"Image on her retina may show girl's slayer," reads a headline from a 1914 article in The Washington Times.
A 20-year-old woman, Theresa Hollander, had been beaten to death and her body found in a cemetery. But the fact that her eyes were still open gave her family hope: Perhaps the last thing she saw—presumably the face of her murderer—was imprinted like a the negative of a photograph on her retinas, writes Lindsey Fitzharris for The Chirurgeon's Apprentice.
Accordingly, a photograph of the woman's retina's was taken, "at the suggestion of a local oculist, who told police that the retina would show the last object within her vision before she became unconscious," The Times reported. The grand jury would see the image on Saturday.
Though it may sound like folly these days, many believed in these statements at the time, which was a period of riveting developments in both biology and photography. People were well aware of the similarities between the structure of the human eye and that of a camera, so the idea that the eye could capture and hold an image didn't seem so far fetched. Indeed, some experiments made it seem possible.
The process of developing the retina's last images was called optography and the images themselves, optograms, writes Dolly Stolze for her blog Strange Remains. Experiments in this field first started with Franz Christian Boll, a physiologist who in 1876 discovered a pigment hiding in the back of the eye that would bleach in the light and recover in the dark. He called this retinal pigment "visual purple" and today we call it rhodopsin.
Wilhelm Friedrich Kühne, a professor of physiology at the University of Heidelberg, quickly took up the study of rhodopsin, according to Arthur B. Evans, writing about optograms. Kühne devised a process to fix the bleached rhodopsin in the eye and develop an image from the result. Evans quotes an article by biochemist George Wald about Kühne's work:
One of Kühne’s early optograms was made as follows. An albino rabbit was fastened with its head facing a barred window. From this position the rabbit could see only a gray and clouded sky. The animal’s head was covered for several minutes with a cloth to adapt its eyes to the dark, that is to let rhodopsin accumulate in its rods. Then the animal was exposed for three minutes to the light. It was immediately decapitated, the eye removed and cut open along the equator, and the rear half of the eyeball containing the retina laid in a solution of alum for fixation. The next day Kühne saw, printed upon the retina in bleached and unaltered rhodopsin, a picture of the window with the clear pattern of its bars.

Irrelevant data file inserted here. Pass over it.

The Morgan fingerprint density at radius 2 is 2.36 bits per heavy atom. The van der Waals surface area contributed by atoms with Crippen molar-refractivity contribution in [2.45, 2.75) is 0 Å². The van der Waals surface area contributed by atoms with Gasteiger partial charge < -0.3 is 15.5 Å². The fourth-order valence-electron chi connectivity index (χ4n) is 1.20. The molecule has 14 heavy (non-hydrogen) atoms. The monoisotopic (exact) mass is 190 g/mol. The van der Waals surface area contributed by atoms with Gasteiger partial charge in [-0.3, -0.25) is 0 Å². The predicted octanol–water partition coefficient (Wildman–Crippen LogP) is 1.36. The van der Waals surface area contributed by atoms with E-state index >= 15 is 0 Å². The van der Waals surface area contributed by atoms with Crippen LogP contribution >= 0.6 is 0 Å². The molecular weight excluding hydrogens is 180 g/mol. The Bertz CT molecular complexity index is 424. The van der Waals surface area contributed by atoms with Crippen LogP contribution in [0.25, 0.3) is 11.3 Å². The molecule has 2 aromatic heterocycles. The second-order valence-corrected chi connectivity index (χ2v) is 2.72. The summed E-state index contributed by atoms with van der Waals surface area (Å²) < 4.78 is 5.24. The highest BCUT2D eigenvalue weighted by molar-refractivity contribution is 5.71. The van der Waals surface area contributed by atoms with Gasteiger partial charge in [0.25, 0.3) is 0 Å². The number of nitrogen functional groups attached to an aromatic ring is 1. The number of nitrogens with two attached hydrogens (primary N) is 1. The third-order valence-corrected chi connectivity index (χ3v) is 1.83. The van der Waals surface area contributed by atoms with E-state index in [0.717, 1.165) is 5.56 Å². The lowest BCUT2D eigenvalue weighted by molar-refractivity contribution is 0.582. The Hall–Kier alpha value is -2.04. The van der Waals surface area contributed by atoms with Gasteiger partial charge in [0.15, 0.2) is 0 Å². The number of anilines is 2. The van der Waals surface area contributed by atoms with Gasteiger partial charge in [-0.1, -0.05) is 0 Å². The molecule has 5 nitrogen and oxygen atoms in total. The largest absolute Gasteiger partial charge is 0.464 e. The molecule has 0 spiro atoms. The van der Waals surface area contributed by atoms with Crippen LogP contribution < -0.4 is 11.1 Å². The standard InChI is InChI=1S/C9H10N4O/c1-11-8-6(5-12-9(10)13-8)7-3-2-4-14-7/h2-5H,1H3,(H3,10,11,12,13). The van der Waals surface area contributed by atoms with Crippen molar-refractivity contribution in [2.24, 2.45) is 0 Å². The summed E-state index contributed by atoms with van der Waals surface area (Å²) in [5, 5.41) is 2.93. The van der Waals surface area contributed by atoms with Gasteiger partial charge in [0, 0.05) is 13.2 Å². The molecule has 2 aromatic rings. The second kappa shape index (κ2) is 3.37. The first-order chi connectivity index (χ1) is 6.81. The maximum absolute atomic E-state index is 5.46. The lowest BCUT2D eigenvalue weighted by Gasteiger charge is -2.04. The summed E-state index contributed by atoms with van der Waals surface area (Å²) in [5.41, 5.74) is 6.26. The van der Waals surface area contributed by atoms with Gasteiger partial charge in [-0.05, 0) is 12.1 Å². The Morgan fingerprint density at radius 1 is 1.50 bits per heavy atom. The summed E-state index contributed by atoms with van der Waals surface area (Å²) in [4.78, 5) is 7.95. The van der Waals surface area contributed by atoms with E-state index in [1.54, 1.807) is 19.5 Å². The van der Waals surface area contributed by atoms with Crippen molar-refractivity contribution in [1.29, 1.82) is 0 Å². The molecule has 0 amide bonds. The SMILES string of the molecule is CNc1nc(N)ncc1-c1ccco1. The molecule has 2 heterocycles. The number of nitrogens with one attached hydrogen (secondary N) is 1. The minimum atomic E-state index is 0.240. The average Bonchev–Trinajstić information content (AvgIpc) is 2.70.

People quickly latched on to the idea as a tool for forensic investigations. The College of Optometrists in the U.K. reports that police photographed the eye of a murdered man in April 1877, "only partly aware of what optography involved," and that investigators on the trail of Jack the Ripper may have considered a proposal to use the technique.
Faith in optography was misplaced, however, as Kühne's experiments showed that only simple, high-contrast surroundings were able to produce interpretable optograms, Douglas J. Lanska writes in Progress in Brain Research. Furthermore, the retina needs to be removed very quickly from the recently deceased. He wrote at the time:
I am not prepared to say that eyes which have remained in the head an hour or more after decapitation will no longer give satisfactory optograms; indeed, the limit for obtaining a good image seems to be in rabbits from about sixty to ninety minutes, while the eyes of oxen seem to be useless after one hour.
The only optogram known to have come from the eye of a human was developed by Kühne, writes Stolze. The man was Erhard Gustav Reif, sentenced to death for drowning his two youngest children. On November 16, 1880, Kühne took the man's decapitated head from the guillotine and created an optogram within 10 minutes. The image, however, is very ambiguous, as Kühne's drawing of it shows:
Kühne never claimed to say what the image depicted, but people have interpreted the shape as the guillotine's blade or the steps the man had to take to reach it. Both are probably fanciful interpretations as Reif was blindfolded shortly before his death.
Still, the idea persisted and leapt into fiction. Jules Verne used optography as a plot device in his Les Frères Kip (The Brothers Kip), published in 1902, Evans writes. The eponymous brothers end up falsely accused of the murder of a ship's captain. When the victim's friend asks for an enlargement of a photograph of the dead captain, the captain's son notices two points of light in the man's eyes. With the aid of a microscope, the faces of the real murderers, "two villainous sailors," are seen and the Kip brothers are set free.
For decades, people claimed to use the technique, at least if newspapers were to be believed. "Photos show killer's face in Retina," and "Slain man's eye shows picture of murderer" are just two headlines showing the optogram hype. Even more modern minds are tantalized by the idea: optograms appear in Doctor Who ("The Crimson Horror" from 2013) and in Fringe ("The Same Old Story" in 2008).
The photograph in the case of Theresa Hollander never did reveal anything to help or hurt the suspicions that her ex-boyfriend was responsible, Fitzharris reports. He was tried twice and found not guilty.